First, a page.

Join Samurai Appliance Repair Man on a trek into the sealed system bowels of a warm refrigerator. Watch with amazement as I show you how to make a definitive diagnosis of a sealed system failure in this fridge using common, inexpensive tools that every appliance tech (who’s worth their salt) and most DIYers already own: a clamp-on ammeter and an IR temperature gun.
Howl, o ye nations! Clap your hands, o ye peoples! No need for line piercing valves and pressure gauges IF you understand how sealed systems work, which we teach in stunning multimedia detail in the Refrigerator Repair Training Course here at the Samurai Tech Academy.
So let’s look at where that current draw comes from and apply that to the compressor in the video.
Compressors are rated by horsepower. Horsepower is a measure of mechanical work. Watts are also a measure of work but the work in this case is electrical. The nameplate rating on compressors and motors gives the horsepower of the motor because you’re usually interested in how much torque that motor can produce at a given voltage.
Horsepower is a measure of mechanical work just like watts is a measure of electrical work. You can convert horsepower to watts using the following conversion:
1 horsepower (hp) = 746 watts
The compressor in the video is an Embraco EGZ80HLP, a typical 1/3 hp compressor. 1/3 hp = 246 watts. Let’s ignore mechanical inefficiencies in converting electrical work (watts) into mechanical work (horsepower) and run the numbers:
P= I * E => I = P / E = 246 watts / 120 vac = 2 amps
So that’s where the “2 amps or maybe a little less” statement comes from in the video.
Not sure how/why I did those calculations? Ohm’s law is something we teach in detail in our Core training course.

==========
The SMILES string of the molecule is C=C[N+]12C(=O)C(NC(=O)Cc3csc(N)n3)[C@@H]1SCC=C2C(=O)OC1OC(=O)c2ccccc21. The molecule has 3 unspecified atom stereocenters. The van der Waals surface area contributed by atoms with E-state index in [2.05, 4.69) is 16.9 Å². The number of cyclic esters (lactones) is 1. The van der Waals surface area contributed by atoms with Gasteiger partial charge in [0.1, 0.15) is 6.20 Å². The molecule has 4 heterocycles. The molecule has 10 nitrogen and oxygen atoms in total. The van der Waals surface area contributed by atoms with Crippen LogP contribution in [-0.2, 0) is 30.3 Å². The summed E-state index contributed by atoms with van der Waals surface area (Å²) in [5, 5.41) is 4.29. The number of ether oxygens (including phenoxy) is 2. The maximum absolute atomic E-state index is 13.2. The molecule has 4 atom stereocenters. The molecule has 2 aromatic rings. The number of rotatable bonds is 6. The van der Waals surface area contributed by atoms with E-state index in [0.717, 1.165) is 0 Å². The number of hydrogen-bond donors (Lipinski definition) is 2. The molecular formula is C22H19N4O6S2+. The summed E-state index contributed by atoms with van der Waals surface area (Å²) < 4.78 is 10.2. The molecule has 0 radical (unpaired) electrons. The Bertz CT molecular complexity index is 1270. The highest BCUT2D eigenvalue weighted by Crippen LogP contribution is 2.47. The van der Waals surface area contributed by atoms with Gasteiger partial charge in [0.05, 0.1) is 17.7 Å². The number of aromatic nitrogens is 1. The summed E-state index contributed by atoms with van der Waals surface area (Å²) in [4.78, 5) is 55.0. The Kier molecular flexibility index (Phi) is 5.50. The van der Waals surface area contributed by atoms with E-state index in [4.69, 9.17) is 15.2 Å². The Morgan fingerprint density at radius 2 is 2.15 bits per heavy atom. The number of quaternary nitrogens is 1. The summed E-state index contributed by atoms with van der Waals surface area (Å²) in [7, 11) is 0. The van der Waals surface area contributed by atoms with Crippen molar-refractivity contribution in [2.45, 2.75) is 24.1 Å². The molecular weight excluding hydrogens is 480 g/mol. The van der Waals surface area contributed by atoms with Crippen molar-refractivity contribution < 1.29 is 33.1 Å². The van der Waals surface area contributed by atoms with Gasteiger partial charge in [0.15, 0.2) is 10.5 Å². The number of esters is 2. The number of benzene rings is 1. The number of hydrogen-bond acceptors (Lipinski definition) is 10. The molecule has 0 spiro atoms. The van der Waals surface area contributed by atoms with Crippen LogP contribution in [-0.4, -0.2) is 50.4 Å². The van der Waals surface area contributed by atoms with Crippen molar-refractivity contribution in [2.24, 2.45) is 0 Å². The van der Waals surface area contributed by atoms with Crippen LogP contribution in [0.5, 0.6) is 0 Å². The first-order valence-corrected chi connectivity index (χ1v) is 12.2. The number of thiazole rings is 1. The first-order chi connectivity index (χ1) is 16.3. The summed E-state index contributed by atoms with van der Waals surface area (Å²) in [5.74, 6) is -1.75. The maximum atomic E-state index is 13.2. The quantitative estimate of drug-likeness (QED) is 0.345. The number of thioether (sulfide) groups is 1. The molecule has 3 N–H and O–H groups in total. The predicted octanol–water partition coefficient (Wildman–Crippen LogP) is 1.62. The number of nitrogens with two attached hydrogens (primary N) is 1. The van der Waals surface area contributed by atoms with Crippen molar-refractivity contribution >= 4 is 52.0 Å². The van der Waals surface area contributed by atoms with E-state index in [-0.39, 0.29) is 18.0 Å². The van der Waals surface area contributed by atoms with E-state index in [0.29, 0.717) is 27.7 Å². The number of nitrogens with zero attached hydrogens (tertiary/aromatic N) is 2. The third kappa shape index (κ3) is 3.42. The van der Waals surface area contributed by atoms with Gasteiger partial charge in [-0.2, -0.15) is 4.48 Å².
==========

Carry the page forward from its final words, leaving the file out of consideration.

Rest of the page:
Let’s compare this calculated current draw with a measured draw from the exact same compressor model (1/3 hp) in a different refrigerator, different service call, shown in the video below starting at 3:05 in, go ahead and fast forward:
I measured 1.6 amps in the video above but calculated 2 amps. Some of that difference is due to the run capacitor installed on the compressor. The purpose of the run cap is to smooth out the pulses in the motor and help it draw less current while running. But I’d say that qualifies as “2 amps or maybe a little less.”
Here’s another trick for diagnosing sealed systems without having to read system pressures. If you’re working on a model that has a thermistor strapped to the evaporator coil (as many modern models do), then it’s even easier: measure the voltage drop on the evaporator thermistor and compare with the specs in the tech sheet. Knowing that the evaporator operating temperature of a healthy sealed system is -20 to -15F, you can quickly and non-invasively tell if the sealed system is operating correctly with this one simple, electrical measurement.
See a different technique for troubleshooting sealed system problems using just your IR temperature gun in this other post.
You can learn more about troubleshooting and repairing refrigerators in our Refrigerator repair course.